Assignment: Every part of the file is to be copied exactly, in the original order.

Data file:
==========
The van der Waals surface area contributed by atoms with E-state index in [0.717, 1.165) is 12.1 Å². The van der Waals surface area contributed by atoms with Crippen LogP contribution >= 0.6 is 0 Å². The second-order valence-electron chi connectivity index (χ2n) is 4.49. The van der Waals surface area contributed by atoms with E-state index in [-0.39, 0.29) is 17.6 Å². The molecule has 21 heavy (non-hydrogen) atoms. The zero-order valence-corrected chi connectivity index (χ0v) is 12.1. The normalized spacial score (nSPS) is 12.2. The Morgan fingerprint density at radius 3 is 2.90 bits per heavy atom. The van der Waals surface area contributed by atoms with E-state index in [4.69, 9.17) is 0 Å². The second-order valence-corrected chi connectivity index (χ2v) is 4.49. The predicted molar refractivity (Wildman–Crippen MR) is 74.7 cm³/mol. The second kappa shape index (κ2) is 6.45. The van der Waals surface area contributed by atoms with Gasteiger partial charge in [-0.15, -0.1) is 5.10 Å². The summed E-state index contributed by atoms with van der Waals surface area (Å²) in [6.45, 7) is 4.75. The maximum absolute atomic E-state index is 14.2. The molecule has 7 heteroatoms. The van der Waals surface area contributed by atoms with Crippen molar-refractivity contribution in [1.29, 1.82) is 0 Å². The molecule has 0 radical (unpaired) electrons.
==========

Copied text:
The van der Waals surface area contributed by atoms with E-state index in [0.717, 1.165) is 12.1 Å². The van der Waals surface area contributed by atoms with Crippen LogP contribution >= 0.6 is 0 Å². The second-order valence-electron chi connectivity index (χ2n) is 4.49. The van der Waals surface area contributed by atoms with E-state index in [-0.39, 0.29) is 17.6 Å². The molecule has 21 heavy (non-hydrogen) atoms. The zero-order valence-corrected chi connectivity index (χ0v) is 12.1. The normalized spacial score (nSPS) is 12.2. The Morgan fingerprint density at radius 3 is 2.90 bits per heavy atom. The van der Waals surface area contributed by atoms with E-state index in [4.69, 9.17) is 0 Å². The second-order valence-corrected chi connectivity index (χ2v) is 4.49. The predicted molar refractivity (Wildman–Crippen MR) is 74.7 cm³/mol. The second kappa shape index (κ2) is 6.45. The van der Waals surface area contributed by atoms with Gasteiger partial charge in [-0.15, -0.1) is 5.10 Å². The summed E-state index contributed by atoms with van der Waals surface area (Å²) in [6.45, 7) is 4.75. The maximum absolute atomic E-state index is 14.2. The molecule has 7 heteroatoms. The van der Waals surface area contributed by atoms with Crippen molar-refractivity contribution in [1.29, 1.82) is 0 Å². The molecule has 0 radical (unpaired) electrons.